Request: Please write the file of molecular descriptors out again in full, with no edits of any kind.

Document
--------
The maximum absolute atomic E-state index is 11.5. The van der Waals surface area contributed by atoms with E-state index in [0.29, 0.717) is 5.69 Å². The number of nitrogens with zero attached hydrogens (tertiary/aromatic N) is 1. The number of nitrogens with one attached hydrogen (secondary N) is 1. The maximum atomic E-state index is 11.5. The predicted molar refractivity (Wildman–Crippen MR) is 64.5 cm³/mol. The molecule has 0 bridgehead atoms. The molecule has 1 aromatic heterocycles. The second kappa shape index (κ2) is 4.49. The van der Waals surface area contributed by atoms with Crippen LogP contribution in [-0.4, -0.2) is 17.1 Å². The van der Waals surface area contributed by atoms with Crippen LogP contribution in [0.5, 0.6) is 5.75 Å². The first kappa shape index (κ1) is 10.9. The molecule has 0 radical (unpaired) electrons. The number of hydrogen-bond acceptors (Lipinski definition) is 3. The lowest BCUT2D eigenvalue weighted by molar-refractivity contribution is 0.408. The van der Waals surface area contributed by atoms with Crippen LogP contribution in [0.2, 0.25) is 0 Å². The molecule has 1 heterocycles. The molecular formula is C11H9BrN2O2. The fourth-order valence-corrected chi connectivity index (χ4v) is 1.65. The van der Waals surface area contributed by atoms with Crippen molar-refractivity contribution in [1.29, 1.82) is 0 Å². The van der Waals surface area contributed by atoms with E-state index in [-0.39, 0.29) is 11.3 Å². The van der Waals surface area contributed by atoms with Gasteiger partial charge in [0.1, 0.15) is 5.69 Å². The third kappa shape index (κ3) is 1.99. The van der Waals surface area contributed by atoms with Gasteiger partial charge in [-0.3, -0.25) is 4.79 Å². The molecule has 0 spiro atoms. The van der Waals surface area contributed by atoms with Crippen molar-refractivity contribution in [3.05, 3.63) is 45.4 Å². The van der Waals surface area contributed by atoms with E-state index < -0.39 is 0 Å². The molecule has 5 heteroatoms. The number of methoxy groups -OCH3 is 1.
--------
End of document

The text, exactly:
The maximum absolute atomic E-state index is 11.5. The van der Waals surface area contributed by atoms with E-state index in [0.29, 0.717) is 5.69 Å². The number of nitrogens with zero attached hydrogens (tertiary/aromatic N) is 1. The number of nitrogens with one attached hydrogen (secondary N) is 1. The maximum atomic E-state index is 11.5. The predicted molar refractivity (Wildman–Crippen MR) is 64.5 cm³/mol. The molecule has 0 bridgehead atoms. The molecule has 1 aromatic heterocycles. The second kappa shape index (κ2) is 4.49. The van der Waals surface area contributed by atoms with Crippen LogP contribution in [-0.4, -0.2) is 17.1 Å². The van der Waals surface area contributed by atoms with Crippen LogP contribution in [0.5, 0.6) is 5.75 Å². The first kappa shape index (κ1) is 10.9. The molecule has 0 radical (unpaired) electrons. The number of hydrogen-bond acceptors (Lipinski definition) is 3. The lowest BCUT2D eigenvalue weighted by molar-refractivity contribution is 0.408. The van der Waals surface area contributed by atoms with Crippen LogP contribution in [0.2, 0.25) is 0 Å². The molecule has 1 heterocycles. The molecular formula is C11H9BrN2O2. The fourth-order valence-corrected chi connectivity index (χ4v) is 1.65. The van der Waals surface area contributed by atoms with Crippen molar-refractivity contribution in [1.29, 1.82) is 0 Å². The van der Waals surface area contributed by atoms with E-state index in [-0.39, 0.29) is 11.3 Å². The van der Waals surface area contributed by atoms with Gasteiger partial charge in [0.1, 0.15) is 5.69 Å². The third kappa shape index (κ3) is 1.99. The van der Waals surface area contributed by atoms with Gasteiger partial charge in [-0.3, -0.25) is 4.79 Å². The molecule has 0 spiro atoms. The van der Waals surface area contributed by atoms with Crippen molar-refractivity contribution in [3.05, 3.63) is 45.4 Å². The van der Waals surface area contributed by atoms with E-state index < -0.39 is 0 Å². The molecule has 5 heteroatoms. The number of methoxy groups -OCH3 is 1.